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Reduction in Arctic sea ice can lead to 67 percent loss of the entire polar bear population in 50 years (Bear Planet Organization). Though polar bears are exposed to other risks such as pollution, oil and gas exploration, legal and illegal hunting, global warming remains the biggest threat to their survival. They experience malnutrition and starvation due to habitat loss. Melting ice force them to shore before they have acquired enough fat reserves to survive the period of scarce food during the late summer and early fall.

Thining ice are surface hard to walk on because they deform more easily which makes it more difficult for them to hunt for food. They also need to swim wider gaps between ice which further used up their energy and sometimes lead to drowning. Malnourished female polar bears result to lower reproductive rates and lower survival rates among cubs and juvenilles (Rosing, 2006). Thining ice make it hard for adult females to find mates. And when they do find one, the hard quest starts for a suitable maternity dens.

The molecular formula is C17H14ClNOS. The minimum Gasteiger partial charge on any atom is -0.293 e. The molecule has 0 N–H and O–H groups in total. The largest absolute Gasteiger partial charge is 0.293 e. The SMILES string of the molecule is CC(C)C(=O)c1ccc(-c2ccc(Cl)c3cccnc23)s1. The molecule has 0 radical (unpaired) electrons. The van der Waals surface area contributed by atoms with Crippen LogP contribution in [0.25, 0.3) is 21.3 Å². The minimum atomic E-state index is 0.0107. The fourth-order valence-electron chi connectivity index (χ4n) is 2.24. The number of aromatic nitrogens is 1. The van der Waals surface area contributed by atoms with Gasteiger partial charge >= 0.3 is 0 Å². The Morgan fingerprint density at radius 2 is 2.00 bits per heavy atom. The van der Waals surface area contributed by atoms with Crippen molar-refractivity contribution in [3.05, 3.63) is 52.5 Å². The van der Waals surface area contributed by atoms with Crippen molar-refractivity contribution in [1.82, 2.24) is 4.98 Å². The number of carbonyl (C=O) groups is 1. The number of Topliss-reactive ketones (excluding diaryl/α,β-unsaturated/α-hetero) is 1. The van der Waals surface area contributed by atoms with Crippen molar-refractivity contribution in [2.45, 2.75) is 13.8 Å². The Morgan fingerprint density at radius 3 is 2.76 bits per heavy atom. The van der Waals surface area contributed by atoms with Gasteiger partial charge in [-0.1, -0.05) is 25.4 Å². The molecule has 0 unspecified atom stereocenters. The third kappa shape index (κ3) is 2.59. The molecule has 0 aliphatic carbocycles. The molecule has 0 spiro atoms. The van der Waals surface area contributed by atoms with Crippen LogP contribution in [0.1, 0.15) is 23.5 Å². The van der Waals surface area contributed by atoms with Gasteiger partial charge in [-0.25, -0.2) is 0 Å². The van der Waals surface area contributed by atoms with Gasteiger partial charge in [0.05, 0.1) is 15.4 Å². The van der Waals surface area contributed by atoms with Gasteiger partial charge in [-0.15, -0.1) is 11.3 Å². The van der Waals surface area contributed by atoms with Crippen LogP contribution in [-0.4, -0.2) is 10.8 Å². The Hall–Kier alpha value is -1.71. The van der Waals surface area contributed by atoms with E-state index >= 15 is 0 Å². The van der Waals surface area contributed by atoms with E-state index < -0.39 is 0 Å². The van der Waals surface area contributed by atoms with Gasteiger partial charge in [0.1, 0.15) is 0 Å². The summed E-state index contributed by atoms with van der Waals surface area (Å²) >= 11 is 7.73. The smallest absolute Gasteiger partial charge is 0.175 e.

Underground dens have tendencies to collapse or have low insulative power to provide heat for newly born cubs. Dens built on multi-year ice may experience movement that may result in longer distances for mothers and young cubs to walk when they return to seal-hunting areas. There is also a risk of disease-causing bacteria and parasites to flourish more readily in a warmer climate. In Western Huson Bay, ice breaks up earlier than it did 30 years ago during late spring season which shortens the hunting season for polar nears (National Wildlife Organization).